Stephen King preps new ‘Dark Tower’ title for 2012

You know what? I’m just going to let The Man himself tell you:

Dear Constant Readers,

At some point, while worrying over the copyedited manuscript of the next book (11/22/63, out November 8th), I started thinking—and dreaming—about Mid-World again. The major story of Roland and his ka-tet was told, but I realized there was at least one hole in the narrative progression: what happened to Roland, Jake, Eddie, Susannah, and Oy between the time they leave the Emerald City (the end of Wizard and Glass) and the time we pick them up again, on the outskirts of Calla Bryn Sturgis (the beginning of Wolves of the Calla)?

There was a storm, I decided. One of sudden and vicious intensity. The kind to which billy-bumblers like Oy are particularly susceptible. Little by little, a story began to take shape. I saw a line of riders, one of them Roland’s old mate, Jamie DeCurry, emerging from clouds of alkali dust thrown by a high wind. I saw a severed head on a fencepost. I saw a swamp full of dangers and terrors. I saw just enough to want to see the rest. Long story short, I went back to visit an-tet with my friends for awhile. The result is a novel called The Wind Through the Keyhole. It’s finished, and I expect it will be published next year.

It won’t tell you much that’s new about Roland and his friends, but there’s a lot none of us knew about Mid-World, both past and present. The novel is shorter than DT 2-7, but quite a bit longer than the first volume—call this one DT-4.5. It’s not going to change anybody’s life, but God, I had fun.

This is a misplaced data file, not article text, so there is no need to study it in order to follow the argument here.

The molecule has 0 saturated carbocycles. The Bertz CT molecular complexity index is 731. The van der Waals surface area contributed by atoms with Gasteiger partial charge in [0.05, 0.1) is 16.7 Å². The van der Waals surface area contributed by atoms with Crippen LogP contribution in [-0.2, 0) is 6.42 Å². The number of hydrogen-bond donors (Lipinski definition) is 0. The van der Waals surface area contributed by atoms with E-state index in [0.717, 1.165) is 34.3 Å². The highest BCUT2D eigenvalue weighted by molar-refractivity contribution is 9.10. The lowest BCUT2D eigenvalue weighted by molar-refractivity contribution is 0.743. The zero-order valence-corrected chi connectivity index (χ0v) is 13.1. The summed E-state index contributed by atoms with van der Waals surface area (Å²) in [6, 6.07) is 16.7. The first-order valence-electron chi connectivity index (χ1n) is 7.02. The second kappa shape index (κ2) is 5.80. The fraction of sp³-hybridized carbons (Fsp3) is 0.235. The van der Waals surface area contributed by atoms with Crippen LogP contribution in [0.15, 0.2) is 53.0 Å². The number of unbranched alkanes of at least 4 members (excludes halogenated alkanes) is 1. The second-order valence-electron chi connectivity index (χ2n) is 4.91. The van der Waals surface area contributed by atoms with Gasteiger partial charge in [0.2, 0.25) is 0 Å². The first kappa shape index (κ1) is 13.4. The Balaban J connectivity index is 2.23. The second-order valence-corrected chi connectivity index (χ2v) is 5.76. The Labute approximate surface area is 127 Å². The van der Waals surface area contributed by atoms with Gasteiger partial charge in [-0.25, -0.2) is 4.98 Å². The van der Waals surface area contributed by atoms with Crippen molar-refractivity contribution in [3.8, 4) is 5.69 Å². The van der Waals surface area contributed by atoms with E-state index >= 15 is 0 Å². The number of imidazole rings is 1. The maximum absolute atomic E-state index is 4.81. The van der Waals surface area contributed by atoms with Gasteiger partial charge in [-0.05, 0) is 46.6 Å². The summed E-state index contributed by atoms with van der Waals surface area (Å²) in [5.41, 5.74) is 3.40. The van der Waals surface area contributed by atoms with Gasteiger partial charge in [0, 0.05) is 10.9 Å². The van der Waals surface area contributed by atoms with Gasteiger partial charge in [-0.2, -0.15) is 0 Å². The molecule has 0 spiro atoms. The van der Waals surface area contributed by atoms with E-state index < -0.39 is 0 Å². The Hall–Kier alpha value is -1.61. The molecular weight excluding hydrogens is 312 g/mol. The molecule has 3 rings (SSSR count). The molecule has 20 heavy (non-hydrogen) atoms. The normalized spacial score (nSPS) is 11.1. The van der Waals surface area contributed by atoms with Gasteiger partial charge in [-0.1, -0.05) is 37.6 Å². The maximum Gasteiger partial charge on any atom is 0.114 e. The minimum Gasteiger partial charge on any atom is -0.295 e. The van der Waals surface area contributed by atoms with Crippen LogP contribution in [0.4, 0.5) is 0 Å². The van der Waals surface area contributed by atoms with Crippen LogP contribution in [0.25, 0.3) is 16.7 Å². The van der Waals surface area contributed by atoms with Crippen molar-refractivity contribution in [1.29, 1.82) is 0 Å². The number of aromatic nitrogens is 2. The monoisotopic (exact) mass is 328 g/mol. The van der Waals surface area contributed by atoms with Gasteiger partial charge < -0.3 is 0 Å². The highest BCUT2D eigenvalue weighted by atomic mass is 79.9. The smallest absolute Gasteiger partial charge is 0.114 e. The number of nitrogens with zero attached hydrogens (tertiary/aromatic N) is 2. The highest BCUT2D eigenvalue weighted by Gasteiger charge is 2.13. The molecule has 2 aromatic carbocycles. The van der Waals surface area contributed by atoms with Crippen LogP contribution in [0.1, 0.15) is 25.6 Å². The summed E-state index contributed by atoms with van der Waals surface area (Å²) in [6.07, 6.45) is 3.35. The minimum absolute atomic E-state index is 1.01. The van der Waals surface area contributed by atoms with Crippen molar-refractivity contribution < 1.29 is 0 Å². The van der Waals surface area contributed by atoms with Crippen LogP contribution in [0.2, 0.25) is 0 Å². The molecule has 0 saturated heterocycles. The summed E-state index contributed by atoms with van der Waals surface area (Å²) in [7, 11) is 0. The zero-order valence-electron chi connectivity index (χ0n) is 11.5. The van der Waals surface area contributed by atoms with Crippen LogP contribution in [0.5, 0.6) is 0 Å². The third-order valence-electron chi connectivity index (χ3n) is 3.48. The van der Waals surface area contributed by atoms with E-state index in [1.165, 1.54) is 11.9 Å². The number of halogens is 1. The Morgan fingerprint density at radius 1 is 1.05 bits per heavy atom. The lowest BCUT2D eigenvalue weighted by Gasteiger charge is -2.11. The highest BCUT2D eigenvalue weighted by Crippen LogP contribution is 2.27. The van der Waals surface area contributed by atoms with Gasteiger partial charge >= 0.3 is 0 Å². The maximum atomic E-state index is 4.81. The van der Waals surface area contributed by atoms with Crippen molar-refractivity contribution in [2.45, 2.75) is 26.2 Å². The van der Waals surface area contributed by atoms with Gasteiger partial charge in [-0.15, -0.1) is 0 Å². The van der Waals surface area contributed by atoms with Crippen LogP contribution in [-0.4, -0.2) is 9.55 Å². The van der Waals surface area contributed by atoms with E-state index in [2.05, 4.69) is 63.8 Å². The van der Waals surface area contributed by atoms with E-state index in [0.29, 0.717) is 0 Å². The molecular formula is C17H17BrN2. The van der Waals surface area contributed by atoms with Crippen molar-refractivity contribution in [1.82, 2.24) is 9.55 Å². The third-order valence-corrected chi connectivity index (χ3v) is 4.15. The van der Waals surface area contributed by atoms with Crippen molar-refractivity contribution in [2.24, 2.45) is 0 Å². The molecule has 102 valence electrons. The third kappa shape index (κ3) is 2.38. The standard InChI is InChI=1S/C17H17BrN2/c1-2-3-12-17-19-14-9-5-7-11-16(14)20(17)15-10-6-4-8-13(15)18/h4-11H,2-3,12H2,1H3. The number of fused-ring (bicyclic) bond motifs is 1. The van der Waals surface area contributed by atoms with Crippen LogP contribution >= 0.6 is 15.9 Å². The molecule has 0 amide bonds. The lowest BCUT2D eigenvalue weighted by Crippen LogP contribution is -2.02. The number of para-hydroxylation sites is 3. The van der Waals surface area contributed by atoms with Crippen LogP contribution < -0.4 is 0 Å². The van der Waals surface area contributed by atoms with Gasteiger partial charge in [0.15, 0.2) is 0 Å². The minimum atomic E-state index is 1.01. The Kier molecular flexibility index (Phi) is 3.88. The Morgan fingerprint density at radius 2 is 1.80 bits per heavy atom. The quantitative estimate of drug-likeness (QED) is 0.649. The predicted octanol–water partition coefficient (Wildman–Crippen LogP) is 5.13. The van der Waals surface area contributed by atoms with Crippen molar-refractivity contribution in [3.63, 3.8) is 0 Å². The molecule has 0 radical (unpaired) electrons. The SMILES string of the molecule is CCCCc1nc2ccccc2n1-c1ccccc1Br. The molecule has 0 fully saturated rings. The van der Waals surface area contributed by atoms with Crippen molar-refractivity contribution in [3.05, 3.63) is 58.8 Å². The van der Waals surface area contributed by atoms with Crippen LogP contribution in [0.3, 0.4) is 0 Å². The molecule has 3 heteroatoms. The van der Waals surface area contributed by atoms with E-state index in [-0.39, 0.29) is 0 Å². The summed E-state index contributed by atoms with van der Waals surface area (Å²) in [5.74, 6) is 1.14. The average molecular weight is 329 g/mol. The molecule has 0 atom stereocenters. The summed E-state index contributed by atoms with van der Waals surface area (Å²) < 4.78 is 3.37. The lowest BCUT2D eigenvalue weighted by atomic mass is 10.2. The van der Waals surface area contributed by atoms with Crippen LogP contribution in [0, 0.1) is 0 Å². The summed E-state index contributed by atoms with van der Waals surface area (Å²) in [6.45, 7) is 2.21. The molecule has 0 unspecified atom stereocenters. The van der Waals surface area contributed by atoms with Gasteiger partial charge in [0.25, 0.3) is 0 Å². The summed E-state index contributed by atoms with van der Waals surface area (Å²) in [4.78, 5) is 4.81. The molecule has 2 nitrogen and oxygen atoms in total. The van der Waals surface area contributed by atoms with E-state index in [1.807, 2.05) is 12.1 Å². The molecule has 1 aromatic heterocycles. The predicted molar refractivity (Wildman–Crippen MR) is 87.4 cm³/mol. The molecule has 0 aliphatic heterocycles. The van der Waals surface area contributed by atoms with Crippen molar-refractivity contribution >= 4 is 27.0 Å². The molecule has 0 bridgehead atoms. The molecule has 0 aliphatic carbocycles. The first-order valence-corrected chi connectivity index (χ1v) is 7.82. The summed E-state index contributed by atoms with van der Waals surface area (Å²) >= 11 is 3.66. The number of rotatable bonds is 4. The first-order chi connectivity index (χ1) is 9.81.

— Steve King

You know what? I bet we will, too.

The Dark Tower IV: Wizard and Glass is my favorite of the series, and knowing this one takes place in that time period has me all giddy. I know a lot of people were turned off by the direction the series took in books 5 – 7, and I can understand why. Those books were written post-accident, and a lot of it had the feel of a guy still trying to work through his own brush with mortality, as almost everything he wrote immediately following his encounter with that van did. Recent works seem to indicate that he’s put those issues aside and just started telling stories again.

As for me, I was quite happy with the last three books of the DT cycle, and thrilled with the ending (anti-climactic showdown with the Crimson King notwithstanding). I thought Roland’s “final” fate was note-perfect. But I’m glad to know that we haven’t heard the last from King on what I feel is his most compelling character.

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